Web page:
Tag Archives: Great Britain

Colonel Sun

Kingsley Amis’ Colonel Sun was the first James Bond book written entirely after the death of Ian Fleming. Amis sends Bond to Greece to foil a Chinese mastermind and delights in abusing M.

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Forever and a Death

Donald E. Westlake, best known for his “Parker” series of thrillers, was hired to write a James Bond movie. In the end, the script was not used, but Westlake reworked the story into an original novel.

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Sex and Naps

On the surface, The Wicker Man is the story of one police constable’s attempt to scrooge up a town’s May Day revelries. Delving deeper into its waters, however, is aided by a few key texts that informed the film.

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Fighting the Unknown

As the series begins, Quatermass and his team are in a quandary after their most recent manned space flight vanishes without a trace, only to turn up later when it crashes into a farmer’s field. Rushing to the site, Quatermass is baffled to discover that of the three astronauts launched into orbit, only one is still in the ship.

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James Bond vs. the ’80s

We are increasingly left with a sort of bland guy who just happens to be named James Bond — which, in a way, might be bringing the character back around to how Fleming originally imagined him, as an anonymous blunt instrument into whom a reader could pour his or her own identity; a characterless cypher of a man who might not be interesting but to whom interesting things happened. But honestly, by the middle of the 1980s, with decades of suave, awesome James Bond under our belts, did anyone really want an anonymous 007?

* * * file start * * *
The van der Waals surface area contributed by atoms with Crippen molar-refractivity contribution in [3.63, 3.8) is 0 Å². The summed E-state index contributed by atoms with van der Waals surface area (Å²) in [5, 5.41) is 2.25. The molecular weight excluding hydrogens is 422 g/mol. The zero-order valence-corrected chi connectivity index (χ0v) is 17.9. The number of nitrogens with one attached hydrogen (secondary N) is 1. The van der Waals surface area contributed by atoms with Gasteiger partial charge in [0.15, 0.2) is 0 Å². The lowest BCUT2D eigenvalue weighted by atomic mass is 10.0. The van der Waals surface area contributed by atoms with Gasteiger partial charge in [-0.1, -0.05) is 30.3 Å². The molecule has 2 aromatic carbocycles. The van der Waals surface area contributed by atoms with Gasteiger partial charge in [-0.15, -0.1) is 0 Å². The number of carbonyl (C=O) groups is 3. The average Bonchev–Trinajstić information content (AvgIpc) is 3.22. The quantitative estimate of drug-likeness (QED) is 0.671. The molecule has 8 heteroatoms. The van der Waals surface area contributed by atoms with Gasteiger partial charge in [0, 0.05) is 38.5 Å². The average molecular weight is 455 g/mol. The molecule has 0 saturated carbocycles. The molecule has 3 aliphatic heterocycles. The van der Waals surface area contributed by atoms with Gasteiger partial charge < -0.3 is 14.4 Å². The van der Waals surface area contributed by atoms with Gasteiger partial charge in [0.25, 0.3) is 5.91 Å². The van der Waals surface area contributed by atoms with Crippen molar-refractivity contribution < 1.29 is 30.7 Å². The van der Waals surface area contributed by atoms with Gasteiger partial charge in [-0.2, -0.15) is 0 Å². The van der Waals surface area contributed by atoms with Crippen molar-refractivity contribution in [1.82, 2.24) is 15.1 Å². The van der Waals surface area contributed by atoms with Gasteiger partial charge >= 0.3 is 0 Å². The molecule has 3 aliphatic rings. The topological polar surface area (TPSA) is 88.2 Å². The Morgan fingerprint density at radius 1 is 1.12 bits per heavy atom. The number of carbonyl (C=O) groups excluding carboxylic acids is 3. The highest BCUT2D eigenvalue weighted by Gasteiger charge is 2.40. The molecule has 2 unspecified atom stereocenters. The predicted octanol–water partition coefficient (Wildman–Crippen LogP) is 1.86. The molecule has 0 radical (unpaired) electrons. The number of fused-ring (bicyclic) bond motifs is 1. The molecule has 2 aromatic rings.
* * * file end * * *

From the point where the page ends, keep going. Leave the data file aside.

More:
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Space 1999: Aliens Are Jerks

The short-lived television program Space: 1999 taught us many things about our depressing universe. Chief among its concerns: reminding us every week that our fellow inhabitants of the galaxy are at least as awful as we are, only with magic powers. Space: 1999 taught me two valuable lessons. The first is that space is depressing and best represented by the

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The 39 Steps

Alfred Hitchcock’s original 1935 version of The 39 Steps is one of those films that’s so seminal that when watched today it can seem like little more than a parade of hoary old clichés; that is, until you consider that The 39 Steps is where many of those clichés originated.

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